BMW X3 (2010 – 2018) Review
BMW X3 (2010 – 2018) At A Glance
Sold between 2010 and 2017, the second-generation BMW X3 brought more space and a focus on on-road handling to this popular SUV. You’ll find xDrive four-wheel-drive versions are still able to head into the woods, but some rivals manage to go further. Given how well the X3 handles on tarmac, though, it would almost be a shame to get it dirty. Engine choices are diesel only, but range from frugal through to a fearsome twin-turbocharged model. Standard equipment is plentiful, with X3s made after the post-2014 facelift having the classiest interior. It all makes for a premium SUV that handles family life with ease.
The original BMW X3 felt a little bit rough and ready, with a cramped interior and compromised manners on the road. Lessons were clearly learnt by the German brand, however, as the second-generation X3, launched in 2010, fixed many of the complaints about the previous version.
In short, BMW fixed the lack of interior space, addressed the on-road dynamics and took steps to improve the quality of the interior. The result was a practical and desirable SUV that manages to deliver a rare degree of fun.
The X3 outshines the rival Audi Q5, and gives the sportier Porsche Macan real competition for being the ultimate driving machine. This is aided by light but accurate steering, with the big wheels generating plenty of grip.
Such ability comes with a downside. To make a large SUV drive like a sportier saloon, BMW fitted the X3 with stiffer suspension. It results in a harder ride than you might imagine, so abandon any ideas of cruising on pillow-like comfort.
The SE and xLine versions are not as badly affected, but still feel taut, whereas the M Sport is on another level. It has bespoke suspension settings that can be very firm with optional bigger wheels. Tellingly, BMW did offer an option to delete the M Sport suspension on these cars.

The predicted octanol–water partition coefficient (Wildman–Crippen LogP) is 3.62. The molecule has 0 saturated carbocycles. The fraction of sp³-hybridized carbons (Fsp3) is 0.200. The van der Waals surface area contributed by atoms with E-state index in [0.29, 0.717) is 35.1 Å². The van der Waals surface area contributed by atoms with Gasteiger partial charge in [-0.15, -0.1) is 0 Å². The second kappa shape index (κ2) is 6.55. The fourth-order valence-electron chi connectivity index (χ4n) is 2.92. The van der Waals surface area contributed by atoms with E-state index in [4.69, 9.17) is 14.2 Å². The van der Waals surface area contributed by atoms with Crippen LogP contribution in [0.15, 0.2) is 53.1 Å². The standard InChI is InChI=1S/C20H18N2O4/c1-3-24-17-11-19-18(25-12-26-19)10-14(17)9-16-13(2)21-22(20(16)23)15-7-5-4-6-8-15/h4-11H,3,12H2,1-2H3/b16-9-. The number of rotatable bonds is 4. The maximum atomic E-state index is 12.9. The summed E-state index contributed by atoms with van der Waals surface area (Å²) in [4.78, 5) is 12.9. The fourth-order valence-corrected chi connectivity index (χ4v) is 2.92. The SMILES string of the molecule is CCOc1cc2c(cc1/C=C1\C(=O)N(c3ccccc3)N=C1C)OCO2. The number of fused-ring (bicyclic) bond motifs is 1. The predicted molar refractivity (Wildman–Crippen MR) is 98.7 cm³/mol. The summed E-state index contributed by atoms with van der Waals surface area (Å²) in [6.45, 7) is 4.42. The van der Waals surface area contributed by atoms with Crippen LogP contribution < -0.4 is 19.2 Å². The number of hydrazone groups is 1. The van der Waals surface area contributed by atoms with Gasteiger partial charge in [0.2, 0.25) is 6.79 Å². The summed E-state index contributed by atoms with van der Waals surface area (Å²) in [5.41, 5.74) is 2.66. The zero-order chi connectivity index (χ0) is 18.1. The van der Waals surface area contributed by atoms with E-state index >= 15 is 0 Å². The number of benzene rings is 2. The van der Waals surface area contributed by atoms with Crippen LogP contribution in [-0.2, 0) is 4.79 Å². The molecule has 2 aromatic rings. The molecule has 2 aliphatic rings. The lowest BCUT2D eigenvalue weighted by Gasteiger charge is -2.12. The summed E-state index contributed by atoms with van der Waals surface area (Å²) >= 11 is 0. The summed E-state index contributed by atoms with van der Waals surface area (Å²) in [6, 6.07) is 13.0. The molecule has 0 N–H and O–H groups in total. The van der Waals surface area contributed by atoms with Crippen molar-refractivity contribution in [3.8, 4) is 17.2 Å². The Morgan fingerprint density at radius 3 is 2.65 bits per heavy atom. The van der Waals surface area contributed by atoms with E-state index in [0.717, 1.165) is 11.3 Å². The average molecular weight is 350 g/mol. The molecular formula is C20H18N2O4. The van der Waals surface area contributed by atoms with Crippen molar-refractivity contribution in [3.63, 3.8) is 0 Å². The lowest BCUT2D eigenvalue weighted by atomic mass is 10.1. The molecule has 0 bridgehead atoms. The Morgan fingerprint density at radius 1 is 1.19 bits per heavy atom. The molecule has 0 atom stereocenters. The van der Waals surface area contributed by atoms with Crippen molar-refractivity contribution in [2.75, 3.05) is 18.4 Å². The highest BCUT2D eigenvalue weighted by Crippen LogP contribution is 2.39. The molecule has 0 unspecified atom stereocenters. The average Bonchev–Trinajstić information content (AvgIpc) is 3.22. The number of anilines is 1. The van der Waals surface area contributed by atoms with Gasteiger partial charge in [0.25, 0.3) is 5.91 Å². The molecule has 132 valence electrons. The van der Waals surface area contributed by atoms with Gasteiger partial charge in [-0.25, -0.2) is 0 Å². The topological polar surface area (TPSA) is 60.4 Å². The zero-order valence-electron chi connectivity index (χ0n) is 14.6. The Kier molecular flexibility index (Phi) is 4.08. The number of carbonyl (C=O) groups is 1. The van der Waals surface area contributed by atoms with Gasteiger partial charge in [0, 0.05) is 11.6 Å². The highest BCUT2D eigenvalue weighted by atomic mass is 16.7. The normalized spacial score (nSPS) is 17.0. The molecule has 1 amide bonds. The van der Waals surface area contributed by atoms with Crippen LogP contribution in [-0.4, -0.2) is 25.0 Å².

Viewed through modern eyes, BMW’s decision to sell the X3 with diesel-only engine options might seem a little strange. Yet it was what the market demanded for a premium SUV back in 2010, and they do suit the nature of the X3 well. Choices range from four-cylinder units through to a truly impressive twin-turbocharged straight-six with 313PS. The latter offers a fantastic blend of performance and economy.
Not all X3 models come with BMW’s xDrive four-wheel-drive system. In 2012, the sDrive version was launched, featuring a rear-wheel-drive layout aimed at road use only. X3s equipped with four-wheel drive can venture further than you might think on muddy tracks, but try not to get carried away.
The 2014 facelift brought a major improvement in the level of the X3’s interior quality. With sturdier trim and more technology inside, they are more desirable than the earlier cars. Features such as satellite navigation and heating elements for the leather-clad front seats became standard equipment.
Regardless of age, the X3 offers enough space to comfortably seat four adults, although adding a fifth to the centre rear seat can be a squeeze. The boot is generous, with 550 litres of luggage capacity making it bigger than rivals like the Porsche Macan.
Having atoned for the errors of the original, there is plenty to recommend about the second-generation BMW X3. Post-2014 models in particular deliver on the expectations of a premium SUV, with a classy interior and ability both on and off the road.